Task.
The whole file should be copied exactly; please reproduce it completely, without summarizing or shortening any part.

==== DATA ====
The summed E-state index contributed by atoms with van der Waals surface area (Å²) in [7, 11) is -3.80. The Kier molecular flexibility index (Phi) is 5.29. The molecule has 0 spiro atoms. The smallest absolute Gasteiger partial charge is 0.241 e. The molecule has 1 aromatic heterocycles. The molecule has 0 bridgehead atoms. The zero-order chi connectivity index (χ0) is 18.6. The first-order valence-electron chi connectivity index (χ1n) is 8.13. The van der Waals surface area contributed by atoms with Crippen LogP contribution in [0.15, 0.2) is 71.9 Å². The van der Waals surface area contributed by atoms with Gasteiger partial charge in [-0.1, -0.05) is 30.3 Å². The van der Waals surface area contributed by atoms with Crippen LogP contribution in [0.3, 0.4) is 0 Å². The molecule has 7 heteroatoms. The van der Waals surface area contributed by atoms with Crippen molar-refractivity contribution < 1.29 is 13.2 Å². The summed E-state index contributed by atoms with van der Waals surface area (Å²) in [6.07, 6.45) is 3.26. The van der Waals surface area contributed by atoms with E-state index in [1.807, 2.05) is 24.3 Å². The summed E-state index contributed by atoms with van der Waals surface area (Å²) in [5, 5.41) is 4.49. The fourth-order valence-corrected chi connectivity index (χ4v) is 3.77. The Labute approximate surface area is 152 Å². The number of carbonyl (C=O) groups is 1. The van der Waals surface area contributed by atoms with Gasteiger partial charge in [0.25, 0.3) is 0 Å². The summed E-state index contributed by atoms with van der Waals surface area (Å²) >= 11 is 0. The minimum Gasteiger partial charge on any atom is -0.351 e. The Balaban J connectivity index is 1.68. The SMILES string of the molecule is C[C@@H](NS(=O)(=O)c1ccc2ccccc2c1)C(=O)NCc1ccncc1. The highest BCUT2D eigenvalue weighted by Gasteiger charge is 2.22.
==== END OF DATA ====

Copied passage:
The summed E-state index contributed by atoms with van der Waals surface area (Å²) in [7, 11) is -3.80. The Kier molecular flexibility index (Phi) is 5.29. The molecule has 0 spiro atoms. The smallest absolute Gasteiger partial charge is 0.241 e. The molecule has 1 aromatic heterocycles. The molecule has 0 bridgehead atoms. The zero-order chi connectivity index (χ0) is 18.6. The first-order valence-electron chi connectivity index (χ1n) is 8.13. The van der Waals surface area contributed by atoms with Crippen LogP contribution in [0.15, 0.2) is 71.9 Å². The van der Waals surface area contributed by atoms with Gasteiger partial charge in [-0.1, -0.05) is 30.3 Å². The van der Waals surface area contributed by atoms with Crippen LogP contribution in [0.3, 0.4) is 0 Å². The molecule has 7 heteroatoms. The van der Waals surface area contributed by atoms with Crippen molar-refractivity contribution < 1.29 is 13.2 Å². The summed E-state index contributed by atoms with van der Waals surface area (Å²) in [6.07, 6.45) is 3.26. The van der Waals surface area contributed by atoms with E-state index in [1.807, 2.05) is 24.3 Å². The summed E-state index contributed by atoms with van der Waals surface area (Å²) in [5, 5.41) is 4.49. The fourth-order valence-corrected chi connectivity index (χ4v) is 3.77. The Labute approximate surface area is 152 Å². The number of carbonyl (C=O) groups is 1. The van der Waals surface area contributed by atoms with Gasteiger partial charge in [0.25, 0.3) is 0 Å². The summed E-state index contributed by atoms with van der Waals surface area (Å²) >= 11 is 0. The minimum Gasteiger partial charge on any atom is -0.351 e. The Balaban J connectivity index is 1.68. The SMILES string of the molecule is C[C@@H](NS(=O)(=O)c1ccc2ccccc2c1)C(=O)NCc1ccncc1. The highest BCUT2D eigenvalue weighted by Gasteiger charge is 2.22.